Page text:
Although sad to leave our new friends in Montanitas, Dave and I piled into a bus on Sunday, bound for Banos--a resort town in central Ecuador known for its thermal baths, spas, and surrounding scenery.
But, first we had to go through Guayaquil, so after about 9 hours on the bus we ended up spending the night in Riobamba, a small, nondescript city. After a good night´s sleep, exploring the town for about two hours, and grabbing some lunch, we were off to Banos, arriving in time to find a good hostel and get some dinner.
Background on Banos
Banos is a small city wedged between mountains. It sits 1820 meters above sea level and directly below the 5023 meter, active Tungurahua Volcano.
In 1999 the town was evacuated because of an eruption alert (orange), but no eruption came and the villagers fought their way back in, fearing that soldiers were looting their property.
Following the local protests, the state downgraded to the alert level to yellow and allowed folks back in¨against official advice.¨ The town now stands on yellow alert, but the rest of the region remains on orange--meaning an eruption can take place within days or weeks.
Banos is very touristy (dominated by hotels, hostels, spas, and restaurants), but fairly charming as well. Here are some shots depicting how nicely the town sits within the surrounding mountains.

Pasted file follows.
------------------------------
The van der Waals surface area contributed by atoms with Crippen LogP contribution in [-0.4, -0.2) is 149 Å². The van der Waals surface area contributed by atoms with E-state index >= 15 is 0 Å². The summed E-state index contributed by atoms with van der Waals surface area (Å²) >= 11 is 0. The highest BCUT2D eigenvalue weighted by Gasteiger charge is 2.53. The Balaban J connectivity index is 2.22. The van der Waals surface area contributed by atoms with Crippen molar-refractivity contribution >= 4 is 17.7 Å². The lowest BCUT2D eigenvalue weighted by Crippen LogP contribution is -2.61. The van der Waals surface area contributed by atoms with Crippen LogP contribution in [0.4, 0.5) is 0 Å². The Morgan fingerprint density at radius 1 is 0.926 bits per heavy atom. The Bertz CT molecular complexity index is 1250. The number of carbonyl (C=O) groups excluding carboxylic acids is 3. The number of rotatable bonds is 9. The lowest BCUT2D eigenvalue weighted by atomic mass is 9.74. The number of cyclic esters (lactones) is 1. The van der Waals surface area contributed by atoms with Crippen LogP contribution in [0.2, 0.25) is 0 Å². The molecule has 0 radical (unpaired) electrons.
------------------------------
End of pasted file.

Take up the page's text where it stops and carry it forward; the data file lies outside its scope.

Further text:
When the church is lit up at night it looks just like the castle in Disney World. I wish I got a night shot, but here it is during the day.
We found a great hostel called Plantas y Blanco, which strangely translates as ¨Plants and White.¨
Upstairs was a great cafe and a special sauna treatment. They put you in a steam box with only your head sticking out and roast you, and then take you out and splash you with cold water. This procedue is repeated 5 times. It feels sort of good, and I guess it´s supposed to open your pores.
Here Dave and I are in our steam boxes:
And here I am getting hosed down with cold water.
Finally, here I am with the dude who was in charge of the torture, I mean procedure. Notice the cool view out the back window.